A Very Hard Year


2018 was A Very Hard Year

2018 was a very difficult year for our family. One of the hardest in recent history. Horrifying, in fact. However, as a tenacious chronicler of memories through pictures, (the annoying person with the camera), I’ve learned some very interesting and noteworthy things. The first is, unless you are an actual news journalist or war correspondent, you probably don’t take pictures during sad times. When a family member is angry and screaming, I don’t even think about photographing them. When a friend comes to me in all their vulnerability and tears, it would be unthinkable to ask for a selfie. In those quiet moments of personal agony, no photos are ever taken. So while 2018 came with lots of tears, I don’t have a single photo of me, or anyone else, crying. Here’s something else I learned from my photos. All those pictures of me laughing, and being silly... those were real. They were not forced or photoshopped. I experienced those moments... all of them. So while I reflect back on 2018 as A Very Hard Year, I must acknowledge all the silliness and laughter that occurred, too. For this reason alone, I am grateful for my photos. They are a joyful reminder that life is never all good, or all bad. 2018 had lots of wonderful moments. While I am generally transparent and authentic on social media, there are struggles I will never share publicly. Some struggles belong to family members, and are not for me to expose. Also, I have personal boundaries about what is meant for public consumption, and what is not. As a rule, I assume that anything I share on social media is public, and can be seen (hypothetically) by my children, my parents, my clients, and the pastor of my church. That’s the filter I use for sharing. I’m pretty open about most things... but not all things. Which brings me to reflection number three. You cannot judge the totality of a person’s life by what you see on social media. And it’s probably not that people are intentionally trying to bamboozle you. It’s that privacy is still a thing, boundaries protect us, and nobody really wants to see pictures of you crying in your closet. So, be careful about creating comparisons between your Real Life vs. someone else’s Social Media Life. It’s not a fair comparison. If you compared your actual life to the photo collage here, your life would have a hard time measuring up. And while all of these photos are real, 2018 was A Very Hard Year. Reflection number four. Cultivate the ability to laugh at yourself. There is no greater source of true hilarity than what comes from within. I have made it through some incredibly hard times by finding humor inside my own brain. Along the same lines, reflection number five... laughter heals. I learned this from my friend, Lydia, who is the High Priestess of the Laughter Therapy Movement. I look back at these moments of laughter and silliness, and realize they are what got me through. You may be asking yourself, “But how do I laugh in the midst of pain?” And the answer is, you just do. Perhaps it takes practice. Perhaps it takes being around the people who inspire the laughter in you. Perhaps it takes the ability to compartmentalize your pain.  I haven’t discovered the key to explaining this magic, yet. I just know that it helps tremendously. Reflection number six. I don’t know what 2019 will bring. I hope it will bring joy and peace and love and laughter, FOR ALL OF US. No matter what it brings, I will continue to be silly, and to laugh. I know I will be surrounded by a Tribe of lovable people who will inspire me to keep going, no matter what. And I will continue to keep a photographic journal that will remind me, at the end of 2019, that whatever else happened, I laughed.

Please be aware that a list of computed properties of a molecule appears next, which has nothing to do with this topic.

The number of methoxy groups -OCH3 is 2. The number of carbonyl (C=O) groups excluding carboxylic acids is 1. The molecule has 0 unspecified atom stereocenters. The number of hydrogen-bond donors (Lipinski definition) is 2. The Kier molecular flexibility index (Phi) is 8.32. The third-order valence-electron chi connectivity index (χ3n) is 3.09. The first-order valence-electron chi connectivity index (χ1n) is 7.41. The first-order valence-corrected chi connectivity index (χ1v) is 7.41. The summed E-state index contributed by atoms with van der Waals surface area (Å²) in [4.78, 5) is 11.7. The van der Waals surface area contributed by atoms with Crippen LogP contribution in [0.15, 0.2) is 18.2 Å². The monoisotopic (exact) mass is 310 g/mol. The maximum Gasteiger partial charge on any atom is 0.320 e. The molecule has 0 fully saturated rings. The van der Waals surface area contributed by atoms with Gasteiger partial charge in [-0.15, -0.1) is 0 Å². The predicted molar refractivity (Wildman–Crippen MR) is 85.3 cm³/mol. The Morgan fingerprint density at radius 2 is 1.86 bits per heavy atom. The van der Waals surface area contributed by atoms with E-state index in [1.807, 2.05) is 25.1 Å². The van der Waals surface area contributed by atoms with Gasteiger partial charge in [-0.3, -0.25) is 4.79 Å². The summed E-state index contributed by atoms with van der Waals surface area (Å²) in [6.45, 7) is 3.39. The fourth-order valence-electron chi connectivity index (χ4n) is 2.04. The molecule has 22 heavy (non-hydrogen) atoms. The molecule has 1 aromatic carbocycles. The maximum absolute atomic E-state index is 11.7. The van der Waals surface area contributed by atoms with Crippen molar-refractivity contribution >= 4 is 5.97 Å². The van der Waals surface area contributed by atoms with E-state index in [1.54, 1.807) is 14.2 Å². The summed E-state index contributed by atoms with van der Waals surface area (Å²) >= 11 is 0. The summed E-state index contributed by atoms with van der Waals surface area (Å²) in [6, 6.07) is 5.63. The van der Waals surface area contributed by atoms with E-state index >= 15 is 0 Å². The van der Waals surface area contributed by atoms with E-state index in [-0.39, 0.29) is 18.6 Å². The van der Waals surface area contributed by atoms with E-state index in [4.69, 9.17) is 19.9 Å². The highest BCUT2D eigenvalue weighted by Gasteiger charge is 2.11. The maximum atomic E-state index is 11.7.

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2017. Life Inspired: Retreats for the Soul. Proudly created with Wix.com

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